The 2014 Congressional Elections and Real Immigration Reform, Pt. 1

By Stanley Renshon on March 17, 2014

The nature and timing of any House GOP-sponsored set of immigration reform measures is obviously going to be dependent on the outcome of the 2014 congressional elections. Therefore, an obvious point of departure is to consider what would happen if Republicans kept control of the House, but did not gain a majority in the Senate, and compare that to what would happen if, as seems possible, Republicans gained control of both the House and the Senate.

If, as expected, Republicans retain and perhaps extend their control of the House, but do not gain control of the Senate, they will be in the same somewhat vulnerable and precarious position that they are in now.

They would face a relieved and emboldened president whose party had managed to hold on to the Senate. Republicans would still control the House, but whatever legislation they passed would still have to make its way through a Democratic Senate. It is unlikely it would survive the journey intact.

In that circumstance, Bill Kristol and Richard Lowry have argued:

House Republicans may wish to pass incremental changes to the system to show that they have their own solutions, even though such legislation is very unlikely to be taken up by the Senate. Or they might not even bother, since Senate Democrats say such legislation would be dead on arrival. In any case, House Republicans should make sure not to allow a conference with the Senate bill.

Democrats of course will attempt to overpower any House bill in conference and present Republicans with a draconian choice: agree to "compromises" that are heavily weighted toward the Senate bill provisions or decline to do so, opening up Republicans to another loud round of "anti-immigrant" name calling that would doubtlessly continue up to and through the 2016 presidential election.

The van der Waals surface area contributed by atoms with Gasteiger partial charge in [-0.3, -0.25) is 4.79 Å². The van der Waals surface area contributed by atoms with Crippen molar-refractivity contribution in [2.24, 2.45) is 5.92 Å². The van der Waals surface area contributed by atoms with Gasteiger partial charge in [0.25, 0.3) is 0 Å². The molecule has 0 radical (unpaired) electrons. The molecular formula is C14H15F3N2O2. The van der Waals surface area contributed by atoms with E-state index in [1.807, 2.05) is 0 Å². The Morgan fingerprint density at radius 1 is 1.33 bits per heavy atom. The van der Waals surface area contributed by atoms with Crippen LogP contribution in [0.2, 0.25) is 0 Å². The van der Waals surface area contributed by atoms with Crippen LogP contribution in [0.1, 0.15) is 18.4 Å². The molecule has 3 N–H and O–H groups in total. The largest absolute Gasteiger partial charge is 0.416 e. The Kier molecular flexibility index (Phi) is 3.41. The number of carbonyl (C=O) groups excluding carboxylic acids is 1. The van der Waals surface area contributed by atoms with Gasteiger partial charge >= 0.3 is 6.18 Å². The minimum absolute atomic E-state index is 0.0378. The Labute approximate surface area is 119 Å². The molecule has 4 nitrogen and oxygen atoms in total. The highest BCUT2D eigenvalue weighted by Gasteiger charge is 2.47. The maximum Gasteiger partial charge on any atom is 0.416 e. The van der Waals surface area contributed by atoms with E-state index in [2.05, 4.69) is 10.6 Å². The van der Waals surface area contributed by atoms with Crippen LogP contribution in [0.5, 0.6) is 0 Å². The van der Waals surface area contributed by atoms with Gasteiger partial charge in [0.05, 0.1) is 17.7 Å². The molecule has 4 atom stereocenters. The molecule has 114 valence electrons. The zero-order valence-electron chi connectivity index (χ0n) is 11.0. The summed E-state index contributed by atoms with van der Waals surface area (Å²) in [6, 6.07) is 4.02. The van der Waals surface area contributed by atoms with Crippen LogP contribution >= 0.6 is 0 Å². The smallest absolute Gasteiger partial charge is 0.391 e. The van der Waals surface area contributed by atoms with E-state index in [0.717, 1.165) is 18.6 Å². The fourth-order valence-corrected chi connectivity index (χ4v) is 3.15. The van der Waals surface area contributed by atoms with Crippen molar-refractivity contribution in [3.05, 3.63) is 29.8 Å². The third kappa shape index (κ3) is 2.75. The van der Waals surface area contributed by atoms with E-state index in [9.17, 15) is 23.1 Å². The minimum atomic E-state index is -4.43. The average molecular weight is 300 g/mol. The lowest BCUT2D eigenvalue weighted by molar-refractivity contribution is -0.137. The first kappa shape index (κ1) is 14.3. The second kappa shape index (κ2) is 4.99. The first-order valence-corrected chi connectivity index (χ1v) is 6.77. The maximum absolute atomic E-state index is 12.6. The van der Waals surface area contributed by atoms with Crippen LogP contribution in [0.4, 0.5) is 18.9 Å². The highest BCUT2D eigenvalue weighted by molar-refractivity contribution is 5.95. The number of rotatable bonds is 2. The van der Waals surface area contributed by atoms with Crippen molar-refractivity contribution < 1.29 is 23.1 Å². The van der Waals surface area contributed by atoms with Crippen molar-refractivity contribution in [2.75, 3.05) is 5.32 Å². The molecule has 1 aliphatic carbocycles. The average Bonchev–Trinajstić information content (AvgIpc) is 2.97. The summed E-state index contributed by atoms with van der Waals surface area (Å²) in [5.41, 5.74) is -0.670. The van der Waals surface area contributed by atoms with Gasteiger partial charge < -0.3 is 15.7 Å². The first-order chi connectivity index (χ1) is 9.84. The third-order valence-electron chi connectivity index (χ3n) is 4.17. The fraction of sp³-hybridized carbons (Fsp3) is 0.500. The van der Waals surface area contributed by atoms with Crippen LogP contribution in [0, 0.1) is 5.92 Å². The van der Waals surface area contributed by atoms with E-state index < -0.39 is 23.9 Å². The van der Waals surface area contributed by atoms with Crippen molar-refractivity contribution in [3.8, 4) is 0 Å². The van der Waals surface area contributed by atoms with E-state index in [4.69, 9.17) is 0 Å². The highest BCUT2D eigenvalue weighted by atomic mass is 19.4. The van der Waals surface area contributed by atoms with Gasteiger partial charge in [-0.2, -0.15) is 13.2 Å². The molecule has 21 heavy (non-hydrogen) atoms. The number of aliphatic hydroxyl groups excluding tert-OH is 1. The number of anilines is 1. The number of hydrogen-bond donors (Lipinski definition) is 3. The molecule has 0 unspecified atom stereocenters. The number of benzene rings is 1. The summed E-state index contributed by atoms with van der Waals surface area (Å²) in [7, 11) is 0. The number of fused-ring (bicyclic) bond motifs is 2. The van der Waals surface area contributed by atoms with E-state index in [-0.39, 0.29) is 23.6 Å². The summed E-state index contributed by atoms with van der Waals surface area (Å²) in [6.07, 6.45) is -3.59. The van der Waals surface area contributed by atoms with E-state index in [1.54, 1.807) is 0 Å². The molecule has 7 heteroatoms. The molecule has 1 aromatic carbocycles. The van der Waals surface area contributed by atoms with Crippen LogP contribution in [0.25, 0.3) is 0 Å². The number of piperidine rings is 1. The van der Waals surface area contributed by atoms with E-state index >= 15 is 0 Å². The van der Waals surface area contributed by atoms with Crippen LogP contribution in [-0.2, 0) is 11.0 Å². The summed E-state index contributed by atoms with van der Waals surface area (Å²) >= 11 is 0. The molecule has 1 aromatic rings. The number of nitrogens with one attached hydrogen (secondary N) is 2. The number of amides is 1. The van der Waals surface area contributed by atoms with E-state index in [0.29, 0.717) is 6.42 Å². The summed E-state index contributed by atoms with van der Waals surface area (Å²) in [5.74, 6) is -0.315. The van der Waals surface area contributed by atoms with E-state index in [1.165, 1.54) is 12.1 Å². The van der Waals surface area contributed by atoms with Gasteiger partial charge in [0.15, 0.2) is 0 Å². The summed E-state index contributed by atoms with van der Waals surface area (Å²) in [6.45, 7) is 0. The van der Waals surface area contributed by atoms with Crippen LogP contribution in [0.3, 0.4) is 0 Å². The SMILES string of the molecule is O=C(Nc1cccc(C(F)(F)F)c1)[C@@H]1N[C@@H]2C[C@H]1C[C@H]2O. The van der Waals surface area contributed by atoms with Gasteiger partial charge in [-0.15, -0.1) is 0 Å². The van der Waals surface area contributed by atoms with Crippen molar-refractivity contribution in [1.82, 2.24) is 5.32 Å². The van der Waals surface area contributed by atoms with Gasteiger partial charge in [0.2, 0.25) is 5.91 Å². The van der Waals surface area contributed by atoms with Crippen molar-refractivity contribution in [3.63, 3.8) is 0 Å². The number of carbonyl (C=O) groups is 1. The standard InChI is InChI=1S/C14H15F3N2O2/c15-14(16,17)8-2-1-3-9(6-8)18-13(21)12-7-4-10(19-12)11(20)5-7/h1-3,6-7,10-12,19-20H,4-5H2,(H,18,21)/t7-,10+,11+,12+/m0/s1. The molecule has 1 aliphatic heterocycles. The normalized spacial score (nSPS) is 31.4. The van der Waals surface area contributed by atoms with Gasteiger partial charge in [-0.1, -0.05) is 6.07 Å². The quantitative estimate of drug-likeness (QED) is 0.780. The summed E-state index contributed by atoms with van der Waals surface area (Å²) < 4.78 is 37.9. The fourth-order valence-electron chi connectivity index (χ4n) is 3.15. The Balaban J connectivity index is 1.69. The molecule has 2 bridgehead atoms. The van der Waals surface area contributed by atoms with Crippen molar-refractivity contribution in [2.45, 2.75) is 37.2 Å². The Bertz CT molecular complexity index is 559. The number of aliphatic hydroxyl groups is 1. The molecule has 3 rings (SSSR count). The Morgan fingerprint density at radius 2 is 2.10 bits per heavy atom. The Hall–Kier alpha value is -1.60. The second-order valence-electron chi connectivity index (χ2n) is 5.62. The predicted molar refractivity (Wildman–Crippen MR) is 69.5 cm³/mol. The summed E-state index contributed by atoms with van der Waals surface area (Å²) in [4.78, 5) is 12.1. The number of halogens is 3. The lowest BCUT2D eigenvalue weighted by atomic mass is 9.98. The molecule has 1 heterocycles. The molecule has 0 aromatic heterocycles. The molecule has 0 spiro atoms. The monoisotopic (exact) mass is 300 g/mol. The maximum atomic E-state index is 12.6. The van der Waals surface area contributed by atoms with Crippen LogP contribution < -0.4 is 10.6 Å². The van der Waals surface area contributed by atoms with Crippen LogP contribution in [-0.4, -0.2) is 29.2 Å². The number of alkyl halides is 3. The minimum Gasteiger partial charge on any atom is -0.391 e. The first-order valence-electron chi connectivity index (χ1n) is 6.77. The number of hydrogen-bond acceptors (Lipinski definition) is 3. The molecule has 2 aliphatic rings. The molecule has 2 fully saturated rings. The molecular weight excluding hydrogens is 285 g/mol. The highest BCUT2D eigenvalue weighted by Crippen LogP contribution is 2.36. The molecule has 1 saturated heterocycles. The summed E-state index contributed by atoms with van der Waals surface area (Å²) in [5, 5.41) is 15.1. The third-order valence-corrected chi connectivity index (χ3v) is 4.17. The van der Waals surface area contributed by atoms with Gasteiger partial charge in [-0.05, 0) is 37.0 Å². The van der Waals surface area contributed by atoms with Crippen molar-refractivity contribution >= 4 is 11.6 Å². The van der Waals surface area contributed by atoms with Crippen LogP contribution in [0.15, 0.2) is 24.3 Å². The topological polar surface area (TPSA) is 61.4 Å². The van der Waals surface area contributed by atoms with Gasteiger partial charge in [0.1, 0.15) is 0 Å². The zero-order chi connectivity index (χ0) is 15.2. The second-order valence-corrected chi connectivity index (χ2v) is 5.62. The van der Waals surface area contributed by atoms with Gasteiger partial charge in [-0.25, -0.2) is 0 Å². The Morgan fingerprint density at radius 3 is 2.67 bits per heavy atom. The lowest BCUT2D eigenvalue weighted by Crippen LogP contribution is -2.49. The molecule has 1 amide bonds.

Even if the House did stick to Rep. Boehner's pledge not to negotiate in conference with the Democratic Senate on bills that the House passed, it would be to the Democratic Party's advantage to pass its own "compromise" version, as above, and send it to the House to put Republicans in the very same spot that they occupy today.

Then the Democrats' benign-sounding, seductive pre-presidential election mantra would be: We tried to meet you (more than) half way and you weren't even interested in bipartisan compromise. Most Americans will not be familiar enough with immigration policy to tell a real from a pseudo compromise and the heat of a presidential campaign is not the best venue in which explore the differences. Those Democratic compromises would certainly still include all the major provisions of the Senate immigration bill — including doubling the number of legal immigrants, unlimited visas from backlog cleanup, and citizenship for almost all the country's 11.7 million illegal aliens, plus some further tweaks to immigration law enforcement.

Hence, if Republicans just retain control of the House, but do not gain control of the Senate, they would find themselves in a difficult, vulnerable situation gearing up for and going into the presidential election period.

Unless they do something about it.

Next: The 2014 Congressional Elections and Real Immigration Reform, Pt. 2